Publication History: Originally published in the Proceedings of 1995 International Conference on Outdoor Recreation and Education. Citation: Watters, R. (1996). Whitewater river accident analysis. In Koesler, R & Watters, R. (Eds.), Proceedings of 1995 International Conference on Outdoor Recreation and Education. (pp. 159-167). Pocatello, ID: Idaho State University Press.
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BASIS OF SAFE TRIPS
Over the past few years, there has been a movement in the field of outdoor education to develop lists of commonly accepted outdoor activity safety practices. The Association of Experiential Education has been in the forefront of this effort, publishing a volume of common practices in different outdoor activity areas, including river running. If you are in charge of a river trip program, such material can serve as a good starting point from which to develop a safe water-based program, but it should only be a one part of your overall safety strategy.
No matter how it is viewed, the key to running safe river trips is good people. All else is secondary. If you have trip leaders and volunteers who have on-the-water training and experience, and who have developed good decision making skills, then you have most important basis of a safety program. There's no substitute for logging river miles, and trip leaders need to be the kind of people who enjoy going out on their free time and running rivers on a regular basis. It is only through actual river experience that people really learn about rivers, their moods and hazards, the complexities of working with groups and the intricacies of making decisions.
DECISION MAKING FACTORS
Decision making on river trips is never easy. A great variety of factors enter into nearly any decision made on the water. To understand the decision making process, it is helpful to identify contributory factors and understand their relationship to one another. Some initial work in this area has been by Alan Hale and Rick Curtis (1995) of Princeton University Outdoor Action Program. They have proposed the "Dynamics of Accidents Model" in which the potential for accidents is dependent upon two general hazards: Environmental Hazards and Human Factor Hazards. Hale and Curtis hypothesize that the overall potential for accidents increases by the number of environmental factors times the number of human factors:
Accident Potential = Environmental Hazards x Human Hazards
In a paper authored by Curtis and available on the Princeton Outdoor Action website, he gives some examples of environmental hazards: adverse weather, remote location, undercut rocks, strainers, holes, cold temperatures; and examples of human factors: fear, low skill level, resistance to instructions, careless attitude, little or no awareness of hazards, exhaustion, etc. The lists go on and on.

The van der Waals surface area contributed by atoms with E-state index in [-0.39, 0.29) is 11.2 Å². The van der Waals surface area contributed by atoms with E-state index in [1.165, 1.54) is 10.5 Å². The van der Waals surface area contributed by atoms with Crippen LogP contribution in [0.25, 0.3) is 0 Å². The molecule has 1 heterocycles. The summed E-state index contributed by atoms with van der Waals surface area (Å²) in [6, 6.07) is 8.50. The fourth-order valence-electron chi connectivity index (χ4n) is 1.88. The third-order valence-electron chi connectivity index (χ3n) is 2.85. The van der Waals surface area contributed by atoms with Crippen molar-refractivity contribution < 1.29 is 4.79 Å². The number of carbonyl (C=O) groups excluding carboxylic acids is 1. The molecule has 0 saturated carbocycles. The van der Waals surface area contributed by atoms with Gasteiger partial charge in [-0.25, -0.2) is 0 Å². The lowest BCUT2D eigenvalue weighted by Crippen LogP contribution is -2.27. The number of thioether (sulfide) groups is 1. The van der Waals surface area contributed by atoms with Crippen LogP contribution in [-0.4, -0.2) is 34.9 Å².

Hale and Curtis point out that the formula is useful in enlisting the help of all members of the party: "It is essential to teach the Dynamics of Accidents Formula at the very beginning of trips so that all participants are aware of how their behavior is directly related to reducing the possibility of accidents. Participants can then take some responsibility of their safety." Having participants on river trips fully involved with minimizing hazards is a powerful ingredient in making safe river trips. Trips are safer by far when all members of the party are watching out for one another.
RIVER ACCIDENT CASE STUDIES
The most important aspect of preventing accidents occurs at the decision making stage when less experienced boaters depend on those with more experience. How do we prepare our volunteers and trip leaders to make good decisions? Experience, of course, is the best teacher, but there is also another valuable learning tool that can be used in concert with river experience: the study of river accidents.
The use of river accident case studies as a teaching aid is sobering, eye opening and enlightening. Case studies vividly describe what can go wrong when basic river safety procedures are violated. We all need an occasional visit to the other, frightful side of outdoor programming. Often when trips are running smoothly year after year, we and our staffs can be lolled into a false sense of security, and an occasional review of someone else's misfortune can shake us to our senses again.
Case studies also show that making decisions isn't always cut and dry. Each year there are river accidents in which no basic safety procedure has been violated. From such accidents, we are reminded that rules or lists of common safety practices can't always be relied upon, and that we must and have to do our own thinking.
Of all the people who have been involved in compiling information on river accidents one person stands out. His name is Charles Walbridge, and for nearly twenty years he has been the driving force behind the collection and dissemination of information and data on river accidents. Walbridge who owns Wildwater Designs, a whitewater boating supply company, has headed the Safety Task Force under the American Canoe Association and serves as the American Whitewater Affiliation's Safety Chairman.
Walbridge has edited or co-edited several publications which are, without exception, the best sources of whitewater accident information. Those include: